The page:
Two-thirds of all U.S. Valley Fever infections are contracted in Arizona even though nationally, Valley Fever is uncommon and considered an orphan disease. The Arizona Board of Regents established the Valley Fever Center for Excellence at the University of Arizona to improve understanding, medical care, and research about this disease.
There is no reason to believe that people who have had Valley Fever are at higher risk for contracting COVID-19 as Valley fever does not interfere with or weaken a person’s immune system. (May 2020)
Strictly speaking you cannot. But, there are general patterns that are different and can provide you clues:
- COVID-19 is an emerging epidemic. The number of confirmed cases is on the rise and based on current projections, it is expected to peak in Arizona in the next couple of weeks. The risk for Valley fever is ever-present with seasonal fluctuations each year. As COVID-19 hopefully declines over the coming months, the number of Valley fever cases are expected to increase into the summer.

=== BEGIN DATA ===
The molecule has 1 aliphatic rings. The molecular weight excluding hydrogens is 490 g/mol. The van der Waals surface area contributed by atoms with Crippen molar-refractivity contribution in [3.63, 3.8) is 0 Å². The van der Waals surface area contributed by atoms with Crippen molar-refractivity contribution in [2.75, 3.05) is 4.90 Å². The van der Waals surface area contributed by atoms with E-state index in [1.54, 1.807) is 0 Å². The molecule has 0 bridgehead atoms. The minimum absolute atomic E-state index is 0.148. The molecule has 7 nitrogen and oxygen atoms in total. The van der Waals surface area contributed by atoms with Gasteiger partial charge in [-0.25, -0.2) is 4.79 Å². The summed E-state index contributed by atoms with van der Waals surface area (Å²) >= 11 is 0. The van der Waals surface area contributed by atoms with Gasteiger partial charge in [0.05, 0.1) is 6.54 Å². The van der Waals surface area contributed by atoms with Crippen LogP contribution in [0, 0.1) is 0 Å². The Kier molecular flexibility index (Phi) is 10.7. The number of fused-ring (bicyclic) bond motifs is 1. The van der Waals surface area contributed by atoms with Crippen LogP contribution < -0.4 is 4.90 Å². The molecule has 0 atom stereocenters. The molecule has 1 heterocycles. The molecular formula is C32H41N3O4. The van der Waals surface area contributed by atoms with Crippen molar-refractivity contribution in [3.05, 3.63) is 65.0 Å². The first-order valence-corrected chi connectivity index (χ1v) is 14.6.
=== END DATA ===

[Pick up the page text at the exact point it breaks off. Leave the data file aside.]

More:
- COVID-19 causes a more acute illness. Chronic COVID-19 illnesses have not been evident. In contrast, while Valley fever sometimes starts abruptly, it typically continues for weeks to several months before symptoms completely resolve.
- The primary complication of COVID-19 is respiratory failure. While Valley fever can result in respiratory failure in rare cases, the infection can also spread to other parts of the body, causing destruction in bones, skin, the brain or elsewhere. (May 2020)
A story about a Valley fever survivor and current progress on a vaccine was featured on NBC News! You can read the article HERE.
The presentations from the National Academies' event on Valley Fever are now available for viewing! You can watch all the presentations HERE.